You must set the SB-700 in SU-4 (optical slave mode) since the D5000 does not have Commander mode built in. In SU-4 mode you must go into the camera menu under built-in Flash and set it to Manual flash mode. For the most consistant results, the camera should be in Manual exposure mode and Manual ISO.
If you want to take full advantage of the Wireless CLS you must get another Speedlight (SB-910, SB-900, SB-800, SB-700, or SU-800) in Commander mode to mount in the D5000's hotshoe to control your SB-700 (SB-910, SB-900, SB-800, and or SB-600) set in Remote mode.
Thanks, Marty. Let me make sure I'm understanding you correctly.
I would have two speedlights. Let's say they're both SB-700. The first ("master") is mounted on the hotshoe of my camera. The second ("slave") is located elsewhere in the room. When I take a picture, the "master" fires. The "slave" sees it and also fires. So I'm using two separate light sources.
The on camera Speedlight in Commander mode will control the power level of both the on camera Speedlight and any remote Speedlights set to the same channel (1,2,3, or 4) as the on camera Speedlight. This allows you to take advantage of i-TTL wireless flash control as well as P, S, A, or M exposure modes. I would recommend always using manual ISO when using flash.
If you add an SC-17 (discontinued), SC-28, or SC-29 TTL extension cord to your kit you can get your Speedlight off of the camera while continuing to maintain i-TTL flash control. The catch is the distance between the flash and the camera is limited by the length of the cord.
Marty, I appreciate that very clear explanation. Thanks for taking time to answer my question!
I actually have one of those extension cords you described, so I can hold the speedlight up at arm's length in one hand while holding the camera in my other hand. That works fine until my arm gets tired. My hope was to somehow mount the speedlight at the top of a light stand which I could move around my subject, firing it wirelessly.
I could definitely use an on-camera light source plus a remote light source in most cases. However, sometimes I want just a single light off to one side. It sounds like that's not possible. Oh, well.
> My hope was to somehow mount the speedlight >at the top of a light stand which I could move around my >subject, firing it wirelessly.
The Nikon Creative Lighting System will allow you to do that.
>I could definitely use an on-camera light source plus a remote >light source in most cases. However, sometimes I want just a >single light off to one side. It sounds like that's not >possible. Oh, well.
It IS possible:
You can set the Commander to -- and the triggering flash will fire at very low power that won't contribute to the exposure unless you you are shooting at macro distances or very close to your subject. You can reduce the on camera Speedlights output more by rotating the flash head vertical and or at 45 degrees vertical and 180 degrees opposite of the subject.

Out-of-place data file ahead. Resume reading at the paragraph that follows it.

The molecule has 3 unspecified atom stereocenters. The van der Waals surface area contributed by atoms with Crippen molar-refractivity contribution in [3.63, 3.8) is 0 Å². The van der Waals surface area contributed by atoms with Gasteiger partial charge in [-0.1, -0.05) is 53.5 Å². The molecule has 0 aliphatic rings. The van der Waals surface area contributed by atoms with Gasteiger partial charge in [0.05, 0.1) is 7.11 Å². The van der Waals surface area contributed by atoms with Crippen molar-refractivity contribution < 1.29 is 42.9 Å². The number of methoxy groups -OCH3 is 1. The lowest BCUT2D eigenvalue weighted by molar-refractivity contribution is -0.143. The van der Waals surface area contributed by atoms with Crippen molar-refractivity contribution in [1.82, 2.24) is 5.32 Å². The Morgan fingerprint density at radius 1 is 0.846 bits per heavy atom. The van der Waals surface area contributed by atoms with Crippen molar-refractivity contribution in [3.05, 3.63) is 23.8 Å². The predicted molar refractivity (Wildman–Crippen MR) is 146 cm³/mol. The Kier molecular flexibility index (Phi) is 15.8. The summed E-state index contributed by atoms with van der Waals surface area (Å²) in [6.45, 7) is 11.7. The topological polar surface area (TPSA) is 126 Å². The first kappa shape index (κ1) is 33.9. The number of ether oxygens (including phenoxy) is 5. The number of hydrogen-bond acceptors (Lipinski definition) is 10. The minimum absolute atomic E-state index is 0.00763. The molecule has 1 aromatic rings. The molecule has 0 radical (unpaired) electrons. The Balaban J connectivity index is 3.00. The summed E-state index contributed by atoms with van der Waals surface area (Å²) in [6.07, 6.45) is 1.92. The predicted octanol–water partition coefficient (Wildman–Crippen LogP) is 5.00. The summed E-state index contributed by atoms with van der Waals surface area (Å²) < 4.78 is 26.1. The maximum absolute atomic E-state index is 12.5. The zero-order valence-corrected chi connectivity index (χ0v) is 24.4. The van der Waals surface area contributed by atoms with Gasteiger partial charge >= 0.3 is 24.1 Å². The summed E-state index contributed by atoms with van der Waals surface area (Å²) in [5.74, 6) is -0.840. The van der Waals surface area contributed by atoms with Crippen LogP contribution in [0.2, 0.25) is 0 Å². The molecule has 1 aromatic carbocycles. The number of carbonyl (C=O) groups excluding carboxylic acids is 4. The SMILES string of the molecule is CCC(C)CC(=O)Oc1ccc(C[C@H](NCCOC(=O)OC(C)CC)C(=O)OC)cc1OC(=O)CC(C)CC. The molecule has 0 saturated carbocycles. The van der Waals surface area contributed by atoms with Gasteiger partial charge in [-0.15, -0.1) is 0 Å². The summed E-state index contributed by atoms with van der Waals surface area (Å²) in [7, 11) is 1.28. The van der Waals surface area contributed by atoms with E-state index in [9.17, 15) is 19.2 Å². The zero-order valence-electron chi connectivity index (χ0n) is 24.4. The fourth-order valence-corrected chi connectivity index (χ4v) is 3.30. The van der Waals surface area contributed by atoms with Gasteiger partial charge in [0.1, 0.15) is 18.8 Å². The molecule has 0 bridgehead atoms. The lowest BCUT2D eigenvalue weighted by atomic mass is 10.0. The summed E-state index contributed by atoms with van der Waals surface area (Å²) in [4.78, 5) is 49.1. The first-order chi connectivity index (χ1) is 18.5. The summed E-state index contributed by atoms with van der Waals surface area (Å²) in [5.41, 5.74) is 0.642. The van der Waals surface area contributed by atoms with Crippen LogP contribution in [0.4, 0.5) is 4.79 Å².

You could also use an SU-800 as Commander. It uses IR light to communicate with the remote Speedlight(s) and will not contribute to the exposure even at macro distances.
When using a Camera body that has Commander mode built-in, you can place an SG-3IR in the cameras hotshoe to convert the white light from the built-in Speedlight to IR (Infra Red) light that won't contribute to the exposure.
Another option is to use RF remotes:
The: Pocket Wizard MiniTT1 and FlexTT5, Radio Poppers, and some others provide TTL compatibility.
The Pocket Wizard Plus X, Plus II, Plus III, & Multi-Max Transceiver, Paul Buff CyberSyncs, and too many other brands to count will allow you to fire remote Speedlights and or Strobes using Manual Flash Control.
I am not familiar with that brand of RF trigger though looking at the link yo provided; the Receiving unit must be connected to the remote Speedlight or Strobe via what appears to be a 1/8" (3.5mm) Miniphone plug. Therefore you will need a Miniphone / PC to Hotshoe Adaptor to connect the trigger to your SB-700. The Transmitter appears to have a hotfoot that should slide into the cameras hotshoe. To use this set up, the SB-700 must be set in Manual flash mode, Not Remote mode. Also make sure that the Transmitter and Receiver are both set to the same channel. For consistant results set the Camera in Manual exposure mode and Manual ISO.
Verify that your Receiver has the 3.5mm (1/8") Miniphone (Male) plug at the end of the wire. (The image in your previous link was small ) If it is, that adaptor should work with your Receiver and the D700.
Instead of one with a hotshoe on the top and bottom as described you might want to find one with a 1/4"-20 threaded hole on the bottom that you can mount on a tripod or light stand without needing another adaptor. Check: www.flashzebra.com
Again, verify that your Receiver has a 3.5mm (1/8") Miniphone jack.